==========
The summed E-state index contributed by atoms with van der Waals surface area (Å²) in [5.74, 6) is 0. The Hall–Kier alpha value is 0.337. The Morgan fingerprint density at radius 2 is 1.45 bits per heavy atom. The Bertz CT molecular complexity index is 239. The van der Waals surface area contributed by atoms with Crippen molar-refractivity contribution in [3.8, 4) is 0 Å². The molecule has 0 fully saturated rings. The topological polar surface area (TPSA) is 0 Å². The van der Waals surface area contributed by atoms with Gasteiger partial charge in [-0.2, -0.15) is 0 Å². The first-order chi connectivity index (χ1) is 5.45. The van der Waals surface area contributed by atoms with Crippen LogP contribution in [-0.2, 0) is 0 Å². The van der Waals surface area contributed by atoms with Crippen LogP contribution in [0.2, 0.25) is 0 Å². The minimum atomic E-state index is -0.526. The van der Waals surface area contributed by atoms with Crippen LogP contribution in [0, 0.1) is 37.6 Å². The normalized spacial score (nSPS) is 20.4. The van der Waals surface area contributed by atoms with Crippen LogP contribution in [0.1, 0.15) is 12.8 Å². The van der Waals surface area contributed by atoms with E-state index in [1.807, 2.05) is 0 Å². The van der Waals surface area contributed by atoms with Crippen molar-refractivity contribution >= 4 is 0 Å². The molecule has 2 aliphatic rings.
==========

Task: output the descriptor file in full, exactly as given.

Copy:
The summed E-state index contributed by atoms with van der Waals surface area (Å²) in [5.74, 6) is 0. The Hall–Kier alpha value is 0.337. The Morgan fingerprint density at radius 2 is 1.45 bits per heavy atom. The Bertz CT molecular complexity index is 239. The van der Waals surface area contributed by atoms with Crippen molar-refractivity contribution in [3.8, 4) is 0 Å². The molecule has 0 fully saturated rings. The topological polar surface area (TPSA) is 0 Å². The van der Waals surface area contributed by atoms with Gasteiger partial charge in [-0.2, -0.15) is 0 Å². The first-order chi connectivity index (χ1) is 5.45. The van der Waals surface area contributed by atoms with Crippen LogP contribution in [-0.2, 0) is 0 Å². The van der Waals surface area contributed by atoms with Crippen LogP contribution in [0.2, 0.25) is 0 Å². The minimum atomic E-state index is -0.526. The van der Waals surface area contributed by atoms with Crippen LogP contribution in [0, 0.1) is 37.6 Å². The normalized spacial score (nSPS) is 20.4. The van der Waals surface area contributed by atoms with Crippen LogP contribution in [0.1, 0.15) is 12.8 Å². The van der Waals surface area contributed by atoms with E-state index in [1.807, 2.05) is 0 Å². The van der Waals surface area contributed by atoms with Crippen molar-refractivity contribution >= 4 is 0 Å². The molecule has 2 aliphatic rings.